For our first English Department Colloquium presentation of the semester, Belinda Wallace will present "'It is only she that brings them to any life:' Mapping a Meta-Colonial Feminist Space in Dionne Brand's Ossuaries.
Wednesday March 12 at noon, SUB Fiesta A.

Vicente Ximenes, rights activist, dies at 94

XIMENES: Believed in the dignity of humans
Read the eJournal Albuquerque Journal Sunday March 2, 2014

By Nicole Perez / Journal Staff Writer
PUBLISHED: Sunday, March 2, 2014 at 12:05 am

Ana Ximenes remembers moving to Washington, D.C., as a child with her father, knowing very little English and sprinting from the school bus to her home because she was Mexican-American and different from the other kids in her neighborhood. “My dad felt sorry for me but said, ‘You have to fight back and stand up for yourself,’ and I’ve been doing that ever since then,” she said Saturday. It’s an attitude family members say Vicente Ximenes displayed throughout his life. The longtime grass-roots civil rights activist,scholar and White House appointee died Thursday night in Albuquerque at the age of 94.

Ximenes was renowned both in Albuquerque and on a national level for his work with the Agency for International Development (AID) in Panama and in Ecuador, he was a founding member of the American GI Forum chapters in New Mexico and was appointed to the Equal Employment Opportunity Commission by President Lyndon Johnson. He was instrumental in organizing the El Paso hearings, a summit with President Johnson in which the conditions of Mexican-Americans were highlighted, and the hearings led to widespread social change, said University of New Mexico English professor Michelle Kells.

Ximenes’ friend Armondo Lopez first met him in Panama working for AID, where the pair tried to improve education and economic opportunities for Panamanians. The group established credit unions for low-income farmers throughout the country. “He was dedicated and determined, his commitment – which I saw and understood much more later – to helping others was tremendous,” Lopez said Saturday. “There were a couple of instances where he got out of his sick bed and went to the office, maybe at the detriment of all of us, just to encourage us to keep on trying to make those projects we were involved in a success.”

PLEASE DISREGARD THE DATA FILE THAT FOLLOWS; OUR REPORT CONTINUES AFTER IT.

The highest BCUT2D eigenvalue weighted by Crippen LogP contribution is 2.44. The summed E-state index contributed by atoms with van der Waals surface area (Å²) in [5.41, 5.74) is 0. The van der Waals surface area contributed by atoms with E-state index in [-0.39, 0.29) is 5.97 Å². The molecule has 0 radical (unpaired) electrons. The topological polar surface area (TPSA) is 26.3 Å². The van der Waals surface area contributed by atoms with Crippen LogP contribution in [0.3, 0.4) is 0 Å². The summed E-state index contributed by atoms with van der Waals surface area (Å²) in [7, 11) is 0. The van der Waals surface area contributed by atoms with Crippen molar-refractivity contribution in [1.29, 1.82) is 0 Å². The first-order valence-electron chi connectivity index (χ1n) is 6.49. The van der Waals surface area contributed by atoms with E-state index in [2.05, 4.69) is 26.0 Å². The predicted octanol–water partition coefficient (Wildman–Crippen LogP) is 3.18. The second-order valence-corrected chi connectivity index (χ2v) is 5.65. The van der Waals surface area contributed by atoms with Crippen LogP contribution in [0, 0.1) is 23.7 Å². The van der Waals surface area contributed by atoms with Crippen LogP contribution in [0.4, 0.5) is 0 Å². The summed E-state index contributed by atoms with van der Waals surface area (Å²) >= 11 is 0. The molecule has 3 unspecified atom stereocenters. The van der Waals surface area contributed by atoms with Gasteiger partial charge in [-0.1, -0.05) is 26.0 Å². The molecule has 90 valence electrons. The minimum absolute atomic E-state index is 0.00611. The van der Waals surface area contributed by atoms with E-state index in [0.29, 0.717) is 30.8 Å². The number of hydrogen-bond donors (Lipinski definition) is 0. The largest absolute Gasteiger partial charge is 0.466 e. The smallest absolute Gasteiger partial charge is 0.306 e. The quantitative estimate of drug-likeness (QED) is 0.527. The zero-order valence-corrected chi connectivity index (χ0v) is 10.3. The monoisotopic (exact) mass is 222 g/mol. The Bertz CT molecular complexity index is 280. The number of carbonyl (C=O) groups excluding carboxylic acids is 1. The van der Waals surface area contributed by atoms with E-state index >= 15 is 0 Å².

Born in Floresville, Texas, Ximenes received a bachelor’s in education and master’s in economics from the University of New Mexico in the 1950s. He also received an honorary doctorate from UNM. One of his early projects, said Ximenes’ son Ricardo, was helping Albuquerque sanitation workers get showers after work. He went on to actively lobby for affirmative action and Mexican-American rights. During his retirement in Albuquerque, Ximenes remained politically active, heading his neighborhood association and fighting against the building of a nearby Wal-Mart. He also founded the Youth Conservation Corps in New Mexico, according to Journal archives.“There are millions of people that he helped who have probably never heard his name,” Ricardo Ximenes said. “He always believed in the dignity of humans, that was his driving force. He was a progressive thinker; he still kept up with local politics.”

A rosary will be held for Ximenes at French Mortuary, 10500 Lomas NE, at 6 p.m. Thursday, and a grave-side service is planned for 2:30 p.m. Friday at Mount Calvary Cemetery, 1900 Edith NE. The family requests donations be made to the Vicente Ximenes Scholarship in UNM’s English department.

Check donations can be mailed to:

Checks made payable to Ximenes Scholarship/UNM Foundation
c/o Dr. Michelle Hall Kells, Department of English
MSC 03-2170
1 University of New Mexico
Albuquerque, NM 87131-0001

Online donations can be made here: Vicente Ximenes Scholarship in Public Rhetoric and Community Literacy at:
Tributes in honor of Dr. Vicente Ximenes can be sent to the: Vicente Ximenes Legacy Blog at: